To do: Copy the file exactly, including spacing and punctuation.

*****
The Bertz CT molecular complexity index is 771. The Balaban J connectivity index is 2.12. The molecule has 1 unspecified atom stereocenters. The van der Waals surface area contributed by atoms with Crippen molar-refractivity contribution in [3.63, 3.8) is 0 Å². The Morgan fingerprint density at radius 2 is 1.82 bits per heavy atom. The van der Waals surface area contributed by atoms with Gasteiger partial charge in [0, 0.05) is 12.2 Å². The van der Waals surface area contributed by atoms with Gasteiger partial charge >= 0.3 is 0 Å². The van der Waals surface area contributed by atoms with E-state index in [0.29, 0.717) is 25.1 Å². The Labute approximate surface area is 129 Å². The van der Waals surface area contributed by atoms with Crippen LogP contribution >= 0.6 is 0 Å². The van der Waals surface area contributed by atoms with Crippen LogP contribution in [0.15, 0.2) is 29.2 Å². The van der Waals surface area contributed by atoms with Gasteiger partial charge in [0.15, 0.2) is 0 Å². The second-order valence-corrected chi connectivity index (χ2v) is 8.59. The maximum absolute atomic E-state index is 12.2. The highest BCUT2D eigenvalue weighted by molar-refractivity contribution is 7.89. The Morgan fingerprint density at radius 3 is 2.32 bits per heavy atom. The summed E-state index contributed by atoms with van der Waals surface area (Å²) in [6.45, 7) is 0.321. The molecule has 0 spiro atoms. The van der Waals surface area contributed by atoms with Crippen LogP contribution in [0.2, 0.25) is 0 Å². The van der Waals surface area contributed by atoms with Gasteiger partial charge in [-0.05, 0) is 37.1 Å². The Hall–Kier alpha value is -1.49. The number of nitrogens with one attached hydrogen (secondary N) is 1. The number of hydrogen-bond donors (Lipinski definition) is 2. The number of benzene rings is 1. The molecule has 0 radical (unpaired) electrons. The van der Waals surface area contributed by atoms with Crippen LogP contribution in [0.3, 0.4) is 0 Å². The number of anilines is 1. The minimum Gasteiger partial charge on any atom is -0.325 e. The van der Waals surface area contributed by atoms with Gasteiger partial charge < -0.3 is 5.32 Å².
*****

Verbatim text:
The Bertz CT molecular complexity index is 771. The Balaban J connectivity index is 2.12. The molecule has 1 unspecified atom stereocenters. The van der Waals surface area contributed by atoms with Crippen molar-refractivity contribution in [3.63, 3.8) is 0 Å². The Morgan fingerprint density at radius 2 is 1.82 bits per heavy atom. The van der Waals surface area contributed by atoms with Gasteiger partial charge in [0, 0.05) is 12.2 Å². The van der Waals surface area contributed by atoms with Gasteiger partial charge >= 0.3 is 0 Å². The van der Waals surface area contributed by atoms with E-state index in [0.29, 0.717) is 25.1 Å². The Labute approximate surface area is 129 Å². The van der Waals surface area contributed by atoms with Crippen LogP contribution >= 0.6 is 0 Å². The van der Waals surface area contributed by atoms with Crippen LogP contribution in [0.15, 0.2) is 29.2 Å². The van der Waals surface area contributed by atoms with Gasteiger partial charge in [0.15, 0.2) is 0 Å². The second-order valence-corrected chi connectivity index (χ2v) is 8.59. The maximum absolute atomic E-state index is 12.2. The highest BCUT2D eigenvalue weighted by molar-refractivity contribution is 7.89. The Morgan fingerprint density at radius 3 is 2.32 bits per heavy atom. The summed E-state index contributed by atoms with van der Waals surface area (Å²) in [6.45, 7) is 0.321. The molecule has 0 spiro atoms. The van der Waals surface area contributed by atoms with Crippen LogP contribution in [0.2, 0.25) is 0 Å². The van der Waals surface area contributed by atoms with Gasteiger partial charge in [-0.05, 0) is 37.1 Å². The Hall–Kier alpha value is -1.49. The number of nitrogens with one attached hydrogen (secondary N) is 1. The number of hydrogen-bond donors (Lipinski definition) is 2. The number of benzene rings is 1. The molecule has 0 radical (unpaired) electrons. The van der Waals surface area contributed by atoms with Crippen LogP contribution in [0.3, 0.4) is 0 Å². The number of anilines is 1. The minimum Gasteiger partial charge on any atom is -0.325 e. The van der Waals surface area contributed by atoms with Gasteiger partial charge < -0.3 is 5.32 Å².